Video: Sabres Rangers Game Tying Goal. Watch the video below.
For a while, the Rangers’ locker room stayed nearly empty, except for goalie Henrik Lundqvist, who was encircled by reporters and photographers. He was talking quietly, a blank look on his face, describing the Rangers’ stunning loss to Buffalo on Friday night.
Eventually, his teammates wordlessly filed into the room around him, the sound of the shower in the background making the loudest noise. Most of their name tags had already been taken down from their lockers at HSBC Arena.
What appeared to be a sure victory slipped away with only 7.7 seconds left in regulation on a goal by Chris Drury, and turned into a 2-1 loss in overtime on a power-play goal by Maxim Afinogenov. The Rangers were shoved to the brink of elimination in their Eastern Conference semifinal series in the most painful way. They trail in the best-of-seven series, 3-2.
The turn of events came so swiftly, after Lundqvist had held off the hard-charging Sabres for so long. It seemed to take the air out of the Rangers’ locker room, if not their season.
“It’s a tough one,” Lundqvist said. “They made a good play at the end and it paid off. You can’t think too much about this. You have to move on.”
The Rangers’ challenge now is to win Game 6 on Sunday at Madison Square Garden in order to force Game 7 back here Tuesday.
All series, Jaromir Jagr warned how momentum could change so quickly, how a series could turn on a single shot. He was speaking from 15 years of playoff experience. He did not know how prophetic his words would prove.
“That hurts,” he said. “That’s probably the toughest for me in five years.”
Despite being outplayed for most of the game, the Rangers had held Buffalo scoreless for 59 minutes. Lundqvist turned away chance after chance, stopping the Sabres’ first 36 shots. The Rangers scored their unlikely go-ahead goal on a wrist shot by center Martin Straka with 3 minutes 19 seconds left in the third period. They were trying to hold that edge.
In the last scrambling minute, the Rangers iced the puck with 12.8 seconds left, then lost the face-off in their zone. The Sabres turned that into the tying goal when Drury collected the rebound of a shot by Thomas Vanek and fired the puck from an angle to Lundqvist’s right.
“The puck can find him,” Buffalo Coach Lindy Ruff said of Drury, who has made a career of clutch play. “He has a knack for being in the right place at the right time. He doesn’t miss many of those opportunities.”
Drury’s goal sent the Rangers into the locker room deflated. They found themselves fighting off the deep disappointment, trying to concentrate on overtime. Meanwhile, Afinogenov said, the Sabres’ locker room “was pumped up.”
The Rangers earned a power play early in overtime when Drury was called for hooking, but they did nothing with it. Then they faced a Sabres power play when center Blair Betts was called for hooking.
Afinogenov fired a shot 4:39 into the overtime from just inside the Sabres’ blue line. It bounced off Rangers forward Jed Ortmeyer’s stick and into the net, going between Lundqvist’s pads.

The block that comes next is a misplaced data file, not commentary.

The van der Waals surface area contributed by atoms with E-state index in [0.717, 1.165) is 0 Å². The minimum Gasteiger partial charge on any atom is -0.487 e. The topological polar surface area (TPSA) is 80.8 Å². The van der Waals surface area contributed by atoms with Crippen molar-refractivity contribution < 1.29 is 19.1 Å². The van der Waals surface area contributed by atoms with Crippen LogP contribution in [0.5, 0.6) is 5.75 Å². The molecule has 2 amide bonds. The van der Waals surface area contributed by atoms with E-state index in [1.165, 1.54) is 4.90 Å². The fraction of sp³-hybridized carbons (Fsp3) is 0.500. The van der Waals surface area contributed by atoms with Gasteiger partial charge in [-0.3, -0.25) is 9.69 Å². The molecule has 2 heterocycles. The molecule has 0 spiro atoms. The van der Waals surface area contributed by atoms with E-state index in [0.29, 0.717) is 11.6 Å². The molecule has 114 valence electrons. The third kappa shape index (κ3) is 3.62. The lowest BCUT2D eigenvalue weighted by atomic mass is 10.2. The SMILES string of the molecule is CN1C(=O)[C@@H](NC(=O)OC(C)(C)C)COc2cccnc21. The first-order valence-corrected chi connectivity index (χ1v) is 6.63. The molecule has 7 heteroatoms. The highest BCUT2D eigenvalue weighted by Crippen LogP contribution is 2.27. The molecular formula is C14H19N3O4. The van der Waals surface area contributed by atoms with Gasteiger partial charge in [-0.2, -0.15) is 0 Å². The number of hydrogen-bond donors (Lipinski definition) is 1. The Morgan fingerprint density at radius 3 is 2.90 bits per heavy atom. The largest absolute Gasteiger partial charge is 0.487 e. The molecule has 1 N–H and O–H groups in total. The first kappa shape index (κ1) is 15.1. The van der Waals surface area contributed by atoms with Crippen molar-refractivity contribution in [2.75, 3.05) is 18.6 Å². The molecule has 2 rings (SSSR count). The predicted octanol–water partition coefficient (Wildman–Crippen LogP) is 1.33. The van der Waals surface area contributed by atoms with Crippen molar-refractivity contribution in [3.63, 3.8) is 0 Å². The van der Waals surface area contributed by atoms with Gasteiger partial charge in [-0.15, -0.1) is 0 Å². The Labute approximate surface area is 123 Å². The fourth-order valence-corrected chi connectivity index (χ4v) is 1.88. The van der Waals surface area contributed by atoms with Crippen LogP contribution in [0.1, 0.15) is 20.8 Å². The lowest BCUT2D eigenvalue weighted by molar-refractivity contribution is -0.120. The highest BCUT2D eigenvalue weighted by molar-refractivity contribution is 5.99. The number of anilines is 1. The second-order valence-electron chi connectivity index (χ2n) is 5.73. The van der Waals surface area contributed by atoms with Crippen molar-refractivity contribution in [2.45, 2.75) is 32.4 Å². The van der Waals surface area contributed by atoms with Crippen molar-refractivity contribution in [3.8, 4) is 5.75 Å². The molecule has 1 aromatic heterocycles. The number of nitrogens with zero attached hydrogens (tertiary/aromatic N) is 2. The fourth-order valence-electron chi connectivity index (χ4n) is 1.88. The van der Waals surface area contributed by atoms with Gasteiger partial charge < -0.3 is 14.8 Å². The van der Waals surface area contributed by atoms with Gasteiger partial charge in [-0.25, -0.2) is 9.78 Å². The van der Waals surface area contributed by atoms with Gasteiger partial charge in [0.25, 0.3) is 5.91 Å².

Ortmeyer said he apologized to Lundqvist.
“It’s hockey,” Ortmeyer said. “It’s bad bounces here and there. Obviously to have that happen, it’s tough. It was just a reaction, get my stick in the lane, trying to tip it out.”
Afinogenov had been struggling offensively; he was benched for Game 4 after ineffective play in the first three games. After the Sabres were held to one goal each in Games 3 and 4 in New York, they were desperate to get things going.
“I was just trying to do my part, to skate, create scoring chances for the guys and myself,” Afinogenov said.
Eventually it worked, but it took the entire game. The Sabres threw everything they could at Lundqvist. Center Daniel Brière peppered him with nine shots and Tim Connelly added seven. Afinogenov took five. The Sabres outshot the Rangers, 40-23. But Buffalo could get nothing past Lundqvist until the very end, when it hurt the Rangers most.
“It’s a tough loss,” Rangers Coach Tom Renney said. “We weren’t close to the better team on the ice today. We won’t try to hide behind any excuses. It was close for one reason, and that was our goalie.”
Renney’s biggest disappointment was that the Rangers seemed to have spent the game trying to stave off disaster instead of trying to win. It worked for most of the game, but not long enough.
Now they come home to save their season again, something they had to do late in the regular season just to make the playoffs. They did it in this series after Buffalo had taken a two-games-to-none lead.
They are hoping to reach for that magic again.
“There’s no time to sulk about it,” forward Brendan Shanahan said. “Our team is pretty good about bouncing back the last couple of months. This will be a test for us.”
But Buffalo had a test, too, losing two in a row and trailing in the final seconds of this game.
“It’s not easy to overcome,” Jagr said. “We were so close. We have to somehow forget about it.”
Hockey is a family of sports in which two teams play against each other by trying to maneuver a ball or a puck into the opponent's goal using a hockey stick. In many areas, one sport (typically field hockey or ice hockey is generally referred to simply as hockey.